Consumers are bombarded with hundreds of ads and thousands of billboards, packages, and other logo sightings every day. Old ad venues are packed to the point of impenetrability as more and more sales messages are jammed in. Supermarkets carry 30,000 different packages, each of which acts as a minibillboard, up from 17,500 a decade ago, according to the Food Marketing Institute. Networks air 6,000 commercials a week, up 50% since 1983, according to Pretesting Co., a market research company. Prime-time TV carries more than 10 minutes of paid advertising every hour, roughly a minute more than at the start of the decade. Add in the promos, and almost 15 minutes of every prime-time hour are given over to ads. No wonder viewers zap so many commercials. To circumvent that clutter, marketers are stamping their messages on everything that stands still. From popcorn bags in movie theaters to airsickness bags on planes to toilet stalls, shopping carts, and gas pumps, few places are innocent of advertising. With total U.S. ad spending up almost 8%, to $162 billion last year, according to McCann-Erickson USA Inc., the new ad permutations aren’t replacing the traditional television, magazine, and billboard messages. Rather, advertisers are adding new weapons to their arsenals because the traditional venues are packed full.
Beyond filling up every blank wall and pixel, corporate america has taken over every form of talent. Behind every talented musician, star athlete, brilliant prodigy, scientific breakthrough, doctor, and politician, is a businessman. Unless someone is marketable, they’ll never break into the industry. They may be more talented than everyone on the market or in their field, but that means nothing unless someone can hitch a tow and start plowing money out of the ground. I remember a documentary years ago that showed different basketball players who were purported to be better than Michael Jordan. It may or may not have been true, but with all the people in the world, it is a reasonable assumption. Maybe they didn’t have the sellable looks MJ did.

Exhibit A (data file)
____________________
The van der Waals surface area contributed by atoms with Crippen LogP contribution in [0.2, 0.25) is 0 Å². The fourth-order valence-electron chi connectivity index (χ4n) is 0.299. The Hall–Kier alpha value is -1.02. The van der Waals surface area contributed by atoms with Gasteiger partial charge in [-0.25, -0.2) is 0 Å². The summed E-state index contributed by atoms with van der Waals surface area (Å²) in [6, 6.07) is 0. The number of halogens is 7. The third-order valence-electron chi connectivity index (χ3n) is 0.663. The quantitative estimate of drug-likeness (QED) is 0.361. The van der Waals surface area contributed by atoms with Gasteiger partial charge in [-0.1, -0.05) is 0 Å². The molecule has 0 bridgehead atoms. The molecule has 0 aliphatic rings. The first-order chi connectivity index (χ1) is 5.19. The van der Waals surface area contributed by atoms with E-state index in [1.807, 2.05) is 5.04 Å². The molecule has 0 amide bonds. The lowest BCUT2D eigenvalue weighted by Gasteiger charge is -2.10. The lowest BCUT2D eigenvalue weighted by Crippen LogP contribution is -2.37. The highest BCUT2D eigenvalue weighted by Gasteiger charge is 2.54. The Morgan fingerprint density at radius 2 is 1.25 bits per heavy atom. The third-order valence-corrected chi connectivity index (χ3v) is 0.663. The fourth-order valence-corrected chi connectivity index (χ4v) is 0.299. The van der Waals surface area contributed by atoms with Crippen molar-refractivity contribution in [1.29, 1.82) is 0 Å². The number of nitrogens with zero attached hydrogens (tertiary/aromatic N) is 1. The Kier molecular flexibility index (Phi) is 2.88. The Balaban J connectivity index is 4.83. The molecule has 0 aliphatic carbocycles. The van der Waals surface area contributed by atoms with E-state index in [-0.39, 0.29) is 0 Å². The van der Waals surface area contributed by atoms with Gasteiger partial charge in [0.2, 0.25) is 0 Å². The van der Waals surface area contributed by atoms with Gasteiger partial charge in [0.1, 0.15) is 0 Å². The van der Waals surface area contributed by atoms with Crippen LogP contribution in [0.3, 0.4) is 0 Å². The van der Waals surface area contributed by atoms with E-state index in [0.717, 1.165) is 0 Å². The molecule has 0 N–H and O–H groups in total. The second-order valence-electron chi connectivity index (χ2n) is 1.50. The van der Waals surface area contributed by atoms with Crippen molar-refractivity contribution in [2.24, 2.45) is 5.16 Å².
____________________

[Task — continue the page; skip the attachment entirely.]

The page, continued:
I attended the Faint concert last week, and talking with a musician we went with, Brent, I asked him if he would consider going into the music industry. “No, I’d love to, but there’s no way to make a living.” He proceeded to tell me that he had some extremely talented friends who just couldn’t make any money doing music, even though hundreds and thousands of people enjoyed their music. No label would take them on for their own reasons. Among those, one of them was not that they weren’t musically gifted, or they couldn’t cut it as “musicians” in the industry. The businessman just decided they wouldn’t make as much money as someone else, so they weren’t willing to invest the time or money.
Business has always controlled the table. Mercantilism was the main practice for the spread of islam throughout the middle-east and into Europe. Capitalism drove Britain, as well as the founding of America. Taxation without representation could be termed, we want to keep our money from our businesses.
It’s not wrong. But capitalism has become malignant. Fast food is on every corner. Everyone wears the same clothes. We are walking billboards for companies that control our minds. They tell us what to buy, when and where. One can’t go anywhere without seeing advertisements splattered across every available space. Worst of all, unless you can market yourself, you won’t be successful, no matter how talented a (fill in the blank) you are.